A graph showing the traffic stats of MercerCluster.com over the course of the last two weeks. The two major jumps in traffic have occurred when the print edition is released, and the smaller jumps correspond to the posting of breaking stories.

Within just four weeks of its launch, MercerCluster.com has officially netted almost 10,000 unique visitors from across the nation. That doesn’t count repeat visitors––only the amount of different IP addresses which have viewed the site.

Already, five times more people have consumed our content online than the total circulation of the print edition (1,500).

We’ve seen our content go from speaking to an insular student-centric audience to having a local, state and global reach on the Web.

Our contributors have already been receiving email feedback from readers as far away as Pennsylvania and Oregon, and our comment section has exploded in popularity among students, especially on Sean Kennedy’s recent column on Mercer stereotypes.

We’ve done well so far, but we still have some hurdles to face, including figuring out how to sort out our breaking news policies, setting up online advertising rates and better integrating multimedia content.

After a week’s worth of coding and posting, MercerCluster.com went live today and was officially announced in today’s print edition

At this writing, the site had notched 2,125 unique page views within an eight-hour period. I’d call that a pretty successful launch. The day’s most popular story was Kathleen Quinlan’s hilarious police roundup, which received more than 100 views by itself.

Thanks to all our dedicated section editors for getting the site online. Now I’ve got a bit more coding to do before the next issue so we can get this thing perfect…

We made significant progress on MercerCluster.com today. We integrated Twitter into the site, created new domain-specific email accounts and uploaded print edition PDFs using Issuu.com.

We’ve done all this by paying no more than $100 for a year’s worth of web hosting and domain registration. And although only two of us have any prior coding knowledge, almost all our section editors have figured out the uploading process fairly quickly, since we’re using a simple WordPress posting system as the backend for the site.

Here are top the three things we think make MercerCluster.com stand out as a student newspaper site:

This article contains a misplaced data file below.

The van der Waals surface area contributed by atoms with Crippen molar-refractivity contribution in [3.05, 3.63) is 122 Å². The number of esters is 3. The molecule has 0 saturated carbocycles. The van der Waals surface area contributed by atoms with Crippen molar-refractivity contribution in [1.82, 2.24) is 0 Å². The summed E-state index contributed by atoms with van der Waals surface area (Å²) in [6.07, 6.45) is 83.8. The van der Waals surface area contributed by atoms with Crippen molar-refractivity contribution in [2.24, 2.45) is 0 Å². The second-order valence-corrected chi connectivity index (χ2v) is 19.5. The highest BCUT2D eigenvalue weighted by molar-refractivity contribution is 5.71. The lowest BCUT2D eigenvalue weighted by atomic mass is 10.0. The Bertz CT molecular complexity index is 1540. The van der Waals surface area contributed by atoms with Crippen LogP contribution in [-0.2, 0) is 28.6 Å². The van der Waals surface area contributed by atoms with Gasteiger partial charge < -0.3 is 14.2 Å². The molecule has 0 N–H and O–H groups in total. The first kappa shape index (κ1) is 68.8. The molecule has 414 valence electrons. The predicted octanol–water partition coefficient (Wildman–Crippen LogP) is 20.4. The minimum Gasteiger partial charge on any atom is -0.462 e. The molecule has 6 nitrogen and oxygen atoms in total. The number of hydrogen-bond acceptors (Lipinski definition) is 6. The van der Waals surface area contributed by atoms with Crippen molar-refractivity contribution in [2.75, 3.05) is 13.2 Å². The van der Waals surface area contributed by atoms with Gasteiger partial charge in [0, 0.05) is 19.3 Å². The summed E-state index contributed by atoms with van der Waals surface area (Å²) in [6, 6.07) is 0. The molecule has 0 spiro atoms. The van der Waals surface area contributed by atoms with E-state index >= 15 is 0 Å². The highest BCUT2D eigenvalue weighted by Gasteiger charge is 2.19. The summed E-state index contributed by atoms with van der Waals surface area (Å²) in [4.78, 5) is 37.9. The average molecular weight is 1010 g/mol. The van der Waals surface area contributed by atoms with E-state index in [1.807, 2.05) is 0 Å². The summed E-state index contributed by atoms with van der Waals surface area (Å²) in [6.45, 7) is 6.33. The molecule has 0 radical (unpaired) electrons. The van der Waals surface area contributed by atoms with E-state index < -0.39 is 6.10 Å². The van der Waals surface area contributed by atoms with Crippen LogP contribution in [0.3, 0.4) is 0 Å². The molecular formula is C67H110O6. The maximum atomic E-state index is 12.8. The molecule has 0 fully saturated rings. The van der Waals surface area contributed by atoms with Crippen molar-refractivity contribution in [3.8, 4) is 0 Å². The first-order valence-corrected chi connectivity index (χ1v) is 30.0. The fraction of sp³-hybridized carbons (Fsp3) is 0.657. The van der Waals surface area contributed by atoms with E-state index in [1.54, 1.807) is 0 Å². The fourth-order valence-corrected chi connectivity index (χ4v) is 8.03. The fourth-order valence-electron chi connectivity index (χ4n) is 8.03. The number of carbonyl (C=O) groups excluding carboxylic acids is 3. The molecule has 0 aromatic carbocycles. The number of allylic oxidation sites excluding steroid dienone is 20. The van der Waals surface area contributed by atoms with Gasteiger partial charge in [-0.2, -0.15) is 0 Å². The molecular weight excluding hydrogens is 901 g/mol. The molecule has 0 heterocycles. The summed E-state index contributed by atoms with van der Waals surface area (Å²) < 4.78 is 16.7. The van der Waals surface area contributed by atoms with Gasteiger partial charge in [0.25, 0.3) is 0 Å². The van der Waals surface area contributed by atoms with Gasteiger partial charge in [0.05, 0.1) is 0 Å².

1. Dual online and print identity – Our masthead uses a clean serif font for digital branding, but also includes the traditional English-style lettering of the print edition. This allows us to create a clear and unique web presence without abandoning our familiar print logo.

2. Microblogs and exclusive digital content – Not only are we including all of our regular print columns and content on the site, but we’re also setting aside space for exclusive web-only content including an editor-published campus update and discipline-specific blogs.

3. Social networking integration – Every single article we publish will instantly correspond to our Twitter and Facebook accounts, and be tethered on both ends of the spectrum.

So, it’s looking good for our Thursday debut. Now we’ve just gotta get uploading.

As the breeding ground of legendary newspapermen like Jack TarverBuford Boone and Reg. Murphy, Mercer has a long tradition of strong journalism. Pretty soon, we’ll be finally catapulting that tradition headfirst into the digital age with a transition that has been long overdue.

We’re just three days away from debuting MercerCluster.com, a new website that will provide Cluster readers an online platform to consume both traditional and non-traditional news content. But converting a time-honored newspaper at a historic college into a successful digital product has not been an easy or a straightforward task, nor can we expect it to be in the future.

This blog will chronicle the efforts of our small student biweekly to rise to the challenge of the digital age. It will tell the story of an old school embracing new media, documenting how a small but dedicated group of student journalists are figuring out how to tailor their product to the Web with limited resources and even more limited time constraints.

We have a lot ahead of us if we want to be successful, and it’s going to require us to master CSS and WordPress just as much as we have memorized AP style rules in the past. But we don’t have any other option if we want to keep up with the present and continue fulfilling our public duty to inform students.

-Carl V. Lewis, The Cluster‘s first web editor